16.Review and assess the adequacy of this Charter annually and recommend any proposed changes to the Board of Directors for approval. Annually review its own performance.
About the Company
theboardiQ has been retained for a "Compensation Committee Director" role for a Russell 3000 Publicly Traded Company
"5" being most important and "1" being least important
Strategic Leadership and Execution
Applies vision to think beyond the immediate situation and explores multiple potential paths. Invests time in planning, discovery, and reflection to better drive decisions and more efficient implementation. Ensures that business goals are met by executing, monitoring, and adjusting the organizational action plan.
Managing Through Change and Uncertainty
Adjusts thinking and behavior to resiliently face change, and uses experience to fuel growth. Embraces failure as a learning opportunity for themselves and others. Enables the process of change and transition while helping others deal with the effects of change.
Prioritizes and takes action on the needs of both internal and external customers. Designs and delivers products and services with the customer experience top of mind.
Human Capital Management | Executive Compensation
Your track record of experience related to People. Exposure in matters pertaining to governance of key workplace policies (without getting into management and operational matters) — ethics and compliance, prevention of sexual harassment and workplace safety, business conduct, employee engagement and other key metrics. Track record of experience related to Pay for Performance Philosophy. Understanding and experience related to executive base compensation, variable, equity and long term incentive plans are critical. Gender Pay Parity and CEO Median to Employee Pay Ratios are important metrics here.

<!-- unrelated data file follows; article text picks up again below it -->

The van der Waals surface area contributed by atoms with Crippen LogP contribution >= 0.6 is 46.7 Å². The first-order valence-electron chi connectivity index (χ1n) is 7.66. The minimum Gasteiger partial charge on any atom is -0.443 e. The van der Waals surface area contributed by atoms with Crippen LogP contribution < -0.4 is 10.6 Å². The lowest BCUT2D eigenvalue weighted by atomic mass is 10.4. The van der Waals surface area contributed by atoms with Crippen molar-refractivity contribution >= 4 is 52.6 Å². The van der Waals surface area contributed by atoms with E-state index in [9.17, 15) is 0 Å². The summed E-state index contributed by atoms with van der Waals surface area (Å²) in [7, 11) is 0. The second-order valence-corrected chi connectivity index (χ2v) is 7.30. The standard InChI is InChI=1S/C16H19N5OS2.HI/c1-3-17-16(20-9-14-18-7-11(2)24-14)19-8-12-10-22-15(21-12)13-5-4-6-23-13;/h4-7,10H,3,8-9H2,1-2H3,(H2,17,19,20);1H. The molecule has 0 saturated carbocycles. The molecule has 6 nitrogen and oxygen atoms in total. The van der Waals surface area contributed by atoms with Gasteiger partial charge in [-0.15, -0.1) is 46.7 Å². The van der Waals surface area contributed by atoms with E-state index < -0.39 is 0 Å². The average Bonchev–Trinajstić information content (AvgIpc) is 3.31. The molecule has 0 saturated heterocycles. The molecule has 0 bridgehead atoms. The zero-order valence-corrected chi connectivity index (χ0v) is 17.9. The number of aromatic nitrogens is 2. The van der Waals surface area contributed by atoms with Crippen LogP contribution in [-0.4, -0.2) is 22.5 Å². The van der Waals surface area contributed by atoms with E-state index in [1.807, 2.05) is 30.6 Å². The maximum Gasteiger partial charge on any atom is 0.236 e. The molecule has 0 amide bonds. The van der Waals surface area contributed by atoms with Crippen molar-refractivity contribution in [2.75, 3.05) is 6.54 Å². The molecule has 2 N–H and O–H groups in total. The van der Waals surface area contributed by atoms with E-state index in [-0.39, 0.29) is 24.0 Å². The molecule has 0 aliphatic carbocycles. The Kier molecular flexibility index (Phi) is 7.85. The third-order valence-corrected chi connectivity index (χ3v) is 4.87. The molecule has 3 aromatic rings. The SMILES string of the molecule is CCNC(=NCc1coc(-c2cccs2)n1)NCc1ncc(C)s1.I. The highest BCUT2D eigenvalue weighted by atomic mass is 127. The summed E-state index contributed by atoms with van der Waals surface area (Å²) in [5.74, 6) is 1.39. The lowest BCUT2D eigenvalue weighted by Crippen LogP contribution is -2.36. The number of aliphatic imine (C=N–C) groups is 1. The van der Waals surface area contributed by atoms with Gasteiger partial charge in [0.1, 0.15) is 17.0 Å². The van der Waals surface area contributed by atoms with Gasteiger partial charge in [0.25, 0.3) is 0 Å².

Finance | Capital Allocation
Your track record of experience related to understanding of finance and financial reporting processes, and awareness of strategies to ensure accurate and compliant reporting as well as robust financial controls.
Business Ethics and Compliance
Your track record of experience in corporate integrity, conflict of interest, confidentiality and data protection, prevention of bribery, ethical marketing and fair competition, corporate social responsibility — health and safety and fair labour.
Environmental, Social and Governance
Your track record of experience in the four pillars prescribed by the WEF
1) People: Reflecting a company’s equity and its treatment of employees. Metrics include diversity reporting, wage gaps, and health and safety.
2) Planet: Reflecting a company’s dependencies and impact on the natural environment. Metrics in this pillar include greenhouse gas emissions, land protection, and water use.
3) Prosperity: Reflecting how a company affects the financial well-being of its community. Metrics include employment and wealth generation, taxes paid, and research and development expenses.
4) Principles of governance: Reflecting a company’s purpose, strategy, and accountability. This pillar includes criteria measuring risk and ethical behavior.
Your track record of growing market share and revenue in markets around the world; an understanding of how to drive growth in both mature and emerging markets, as well as regulated and free markets; and insight into the talent needs of diverse geographic markets.
Marketing and Sales
Your track record of growing market share/revenue through innovative marketing and effective selling — a history of building brand awareness and equity, knowledge of how to enhance enterprise reputation and image, an understanding of the voice of the customer and the power of differentiating a brand in a way that is compelling to target customers.
Risk Management and Cybersecurity
Your track record of experience in overseeing, managing, and mitigating risks, including cybersecurity, regulatory compliance. intellectual property, and customer management; and an understanding of how to assess and develop strategies to address environmental and social issues.
Equal opportunity employer
Race & Ethnicity